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“I Literally Can’t Stop Eating”

By Katherine Kimber, Registered Dietitian | October 16, 2020
Baby face in cake

So you’re struggling to stop eating… do any of the following sound familiar? 

“When I start eating, I literally can’t stop eating even when full. Is there something wrong with me?”


The biggest struggle is to stop eating when I am full already and do not feel like eating anymore. Even when I fell totally stuffed I have this stupid “all or nothing” mentality and try to use the situation to eat as much “forbidden” food as I can. 🙁 I would love to let myself eat some sweets or eat more food than usual and be able to STOP when I am simply full.”

If so, you’re not alone.

There are challenges I hear in clinic time and time again, and I know that it can feel so frustrating.

For this week’s article, I interviewed Isa Robinson who is a Registered Associate Nutritionist (Anutr) and qualified Nutritional Therapist (BANT, CNHC) with a special interest in disordered eating, food anxieties, body image and nutrition for mental health.

Below, Isa shares her top tips in response to “I literally can’t stop eating”, to help you understand why you feel you can’t stop eating, even when full.

“So how can I learn how to stop eating?”

Tip 1: Ditch the diet mentality and give yourself unconditional permission to eat

Before we even start thinking about fullness, we have to zoom out. We have to consider our relationship with food and eating behaviours more broadly. How on earth can we expect to stop eating a certain food if neither our minds or bodies believe we’re ever going to get that food again. This is an all too common trap of the “good” and “bad” food mentality. It can set us up to eat past the point of comfortable fullness.

How can we stop at one slice of cake on a cheat day when we know we’re not going to get that food again for some time? It can sound like:

“Well I’ve blown it now, I might as well eat X, Y and Z too because today is a bad day, but tomorrow I’ll be good”.

We can end up eating vast quantities of foods just to fit them in before they’re all banished to the “off limits” list.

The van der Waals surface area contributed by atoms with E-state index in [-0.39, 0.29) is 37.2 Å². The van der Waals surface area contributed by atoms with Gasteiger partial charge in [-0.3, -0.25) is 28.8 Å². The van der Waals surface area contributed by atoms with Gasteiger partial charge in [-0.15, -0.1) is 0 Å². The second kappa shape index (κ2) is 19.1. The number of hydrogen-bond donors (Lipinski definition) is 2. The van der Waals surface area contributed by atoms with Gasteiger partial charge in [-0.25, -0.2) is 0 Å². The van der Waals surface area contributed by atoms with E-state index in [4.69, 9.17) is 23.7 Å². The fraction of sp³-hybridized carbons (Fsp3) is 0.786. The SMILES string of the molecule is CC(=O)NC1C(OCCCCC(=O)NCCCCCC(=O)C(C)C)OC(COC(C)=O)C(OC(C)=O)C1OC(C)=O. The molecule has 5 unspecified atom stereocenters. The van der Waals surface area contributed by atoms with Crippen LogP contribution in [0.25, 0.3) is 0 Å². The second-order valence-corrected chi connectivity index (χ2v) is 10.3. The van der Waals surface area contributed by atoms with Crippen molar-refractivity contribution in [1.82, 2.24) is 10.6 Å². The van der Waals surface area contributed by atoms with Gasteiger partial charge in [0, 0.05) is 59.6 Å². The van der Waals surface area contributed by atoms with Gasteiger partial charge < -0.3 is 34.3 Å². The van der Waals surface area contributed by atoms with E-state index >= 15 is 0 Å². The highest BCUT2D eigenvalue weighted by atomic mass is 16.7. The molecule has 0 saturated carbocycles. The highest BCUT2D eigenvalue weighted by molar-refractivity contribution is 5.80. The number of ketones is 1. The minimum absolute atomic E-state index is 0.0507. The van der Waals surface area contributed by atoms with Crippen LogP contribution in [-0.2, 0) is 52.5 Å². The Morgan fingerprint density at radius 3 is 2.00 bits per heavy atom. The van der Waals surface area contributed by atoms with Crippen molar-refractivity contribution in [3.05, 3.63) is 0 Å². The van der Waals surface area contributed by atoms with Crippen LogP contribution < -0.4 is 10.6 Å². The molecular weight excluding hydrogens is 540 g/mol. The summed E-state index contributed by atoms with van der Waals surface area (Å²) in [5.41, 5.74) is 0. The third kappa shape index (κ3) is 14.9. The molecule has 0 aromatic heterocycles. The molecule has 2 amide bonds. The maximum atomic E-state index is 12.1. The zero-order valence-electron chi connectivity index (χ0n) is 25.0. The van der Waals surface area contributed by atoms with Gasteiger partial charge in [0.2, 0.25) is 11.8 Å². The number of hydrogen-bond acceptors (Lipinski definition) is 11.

The worst part?

We often blame ourselves for lack of control or willpower. The problem is not you, it’s diet culture.

Therefore, before we even start thinking about fullness, we will need to ditch the diet mentality. That’s the idea of “good” and “bad” foods, “off-limits” foods, cheat days etc. We will need to nourish our body’s with a range of different food and food groups to meet our needs. This includes making peace with certain foods so that our mind, body and soul can truly trust that we can have them again. When we know we can have a certain food whenever we like, it become easier to stop when we feel satisfied.

It is important to acknowledge that for individuals with a history of food insecurity, the impact of this deprivation can linger.  It may be helpful to work with a psychologist as well as a nutrition professional to support you.

Tip 2: Learn what fullness feels like for you

How can you aim for a target of stopping eating when full if you don’t know what the target is? Part of learning to respect comfortable fullness, is learning what fullness uniquely feels like for us. And doing so in from a non-judgemental and curious stance.

ACTIVITY: What is fullness?

  • What comes into your mind when I say comfortable fullness?
  • Are there already some judgements coming up? If so, what do you notice?
  • Does this have positive / negative connotations?
  • Perhaps you might think of an extreme like Christmas day / thanksgiving fullness?

Ultimately, it’s going to feel a bit different for all of us. Some common descriptions to help us get started include some distention in the stomach, pleasant associations of contentedness, completeness or satisfaction. Remembering that we will likely want to feel full and not just the absence of hunger.

Of course, there can be many factors that interfere with being able to recognise or respond to fullness signals. For example, eating when distracted, being conditioned to finish our plates and a history of food insecurity.

ACTIVITY: distraction free meals

Practicing some distraction free meals and mid meal pauses. This can help to identify emerging sensations of fullness.

Tip 3: Respond to hunger appropriately  

“One minute I am ravenously hungry and the next minute I am extremely full. Is there something wrong with me?”

This scenario pops up all the time in clinic. So if it resonates, please know that you’re not alone. A really important part of being able to stop eating when full is how we respond to hunger.

Diet culture encourages us to stave off our hunger rather than act and respond to it appropriately. We can trick our body’s into this in the short term, but actually, our cells will take over. When we start dipping into our primal or extreme hunger, it’s very common to experience rebound eating.

If we think of a petrol tank on a car getting to zero, rebound eating is then eating all the way up to full. This is commonly way past the point of comfortable fullness. It is a normal response to hunger that’s hardwired into our DNA. When we were hunter-gathers on the savannah having experienced a period of famine, we weren’t going to stop at comfortable fullness. We needed to eat in excess in case we weren’t able to eat again soon. Our bodies don’t know the difference between this and now where there’s pretty much a Pret on every street.